In many of your classes, especially in the sciences, your professor may specify that you should use primary sources or empirical articles. It is important to understand what that means before you begin your search.
Sources come in three types: Primary, secondary, and tertiary.
Peer-reviewed journals publish many things that are not primary sources, including:
Identifying a primary or empirical article takes practice. You have to carefully review each of the parts of the article.
Abstract: The abstract of an article is a short summary of the research. A primary source will have an abstract that includes a hypothesis and an active statement of research that the author(s) performed. Pay special attention to the way the abstract describes the type of research that was conducted.
Here is an abstract of a primary source. One of the big clues is the inclusion of participants in the study and the description of how the experiment was carried out.
Here is an abstract of a secondary source. The authors include an active statement of research, but the process they describe includes searching other people’s research and comparing multiple studies.
Methods: A Primary source should have a methods section. Secondary sources occasionally have a methods section, so be sure to read carefully to understand whether they did original research (lab work, clinical trial, interviews, surveys, analyzing historical records) or if they found and analyzed the research of others (the authors might discuss conducting a literature review or searching different databases).
Here is the methods section of a primary source, with excerpts from “participants” and “measures” sections. (Other primary articles might look different, but will include similar information)
Here is the methods section of a secondary article. Not all secondary articles will have a methods section, but if they do, it should outline the search process and qualities of studies that would indicate their inclusion in the research.
Results: A primary source should also have a results section, where the authors present the raw data that they collected. Some secondary sources will have a section labeled results that summarize their analysis of the primary sources they reviewed. Remember, if it is a primary source, there should be data collected from the study.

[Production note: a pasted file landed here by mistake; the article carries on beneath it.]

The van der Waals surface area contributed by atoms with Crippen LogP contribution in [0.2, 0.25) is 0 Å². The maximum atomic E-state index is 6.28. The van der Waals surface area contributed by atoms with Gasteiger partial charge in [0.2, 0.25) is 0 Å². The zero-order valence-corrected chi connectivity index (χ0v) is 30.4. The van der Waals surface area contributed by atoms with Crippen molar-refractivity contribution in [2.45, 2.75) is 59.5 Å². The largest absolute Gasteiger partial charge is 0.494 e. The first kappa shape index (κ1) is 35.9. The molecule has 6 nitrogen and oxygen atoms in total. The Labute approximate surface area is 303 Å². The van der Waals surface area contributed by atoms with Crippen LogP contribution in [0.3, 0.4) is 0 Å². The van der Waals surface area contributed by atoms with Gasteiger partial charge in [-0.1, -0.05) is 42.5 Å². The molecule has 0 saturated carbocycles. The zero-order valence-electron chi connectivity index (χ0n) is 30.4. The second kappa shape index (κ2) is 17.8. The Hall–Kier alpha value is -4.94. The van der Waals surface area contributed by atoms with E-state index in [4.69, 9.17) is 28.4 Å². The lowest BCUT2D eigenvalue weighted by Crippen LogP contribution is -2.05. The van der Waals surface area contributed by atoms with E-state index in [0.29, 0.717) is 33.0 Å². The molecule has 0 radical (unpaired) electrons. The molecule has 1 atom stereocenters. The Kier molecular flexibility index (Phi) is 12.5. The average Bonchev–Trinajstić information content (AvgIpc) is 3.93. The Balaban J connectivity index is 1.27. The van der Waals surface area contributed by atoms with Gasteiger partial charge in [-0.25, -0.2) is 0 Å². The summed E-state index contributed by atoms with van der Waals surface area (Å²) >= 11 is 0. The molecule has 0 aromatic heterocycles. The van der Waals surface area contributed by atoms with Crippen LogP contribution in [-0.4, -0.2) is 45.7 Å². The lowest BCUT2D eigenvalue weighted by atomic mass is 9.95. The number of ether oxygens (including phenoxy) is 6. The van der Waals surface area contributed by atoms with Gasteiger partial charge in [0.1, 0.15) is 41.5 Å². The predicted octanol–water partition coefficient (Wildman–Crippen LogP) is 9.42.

Here is an excerpt from the results section of a primary source. It reports data and trends in data that were gathered by the author(s).
Here is an excerpt from the results section of a secondary source. It reports the summary of data and data trends found in other studies, not directly conducted by the author(s).
The results section of a primary source will usually include tables, charts, and graphs that help to make the data more understandable. Some secondary sources also contain graphs or tables that explain the process they used to select which primary articles to review. Be sure that you understand what the table, chart, or graph is trying to show.
Here is a data table from a primary source. This table shows the data gathered from different treatment groups in the study.
Here is a data table from a secondary source. This table shows the details of the articles they included in their study.
Discussion: In the discussion section, a primary source will analyze and explain the results to draw preliminary conclusions and discuss how their findings compare to existing research.
Here is an excerpt from the discussion section of a primary source (case study). It discusses the evidence and outcome of a specific study conducted by the author(s).
Here is an excerpt from the discussion section of a secondary source. Some keywords include "exploratory examination" of other studies and "systemic review".
If you aren't sure if an article you've found is a primary source - ask a librarian!
Your professor is the final judge of whether an article is appropriate for a particular assignment, so be sure to discuss your source selection with them.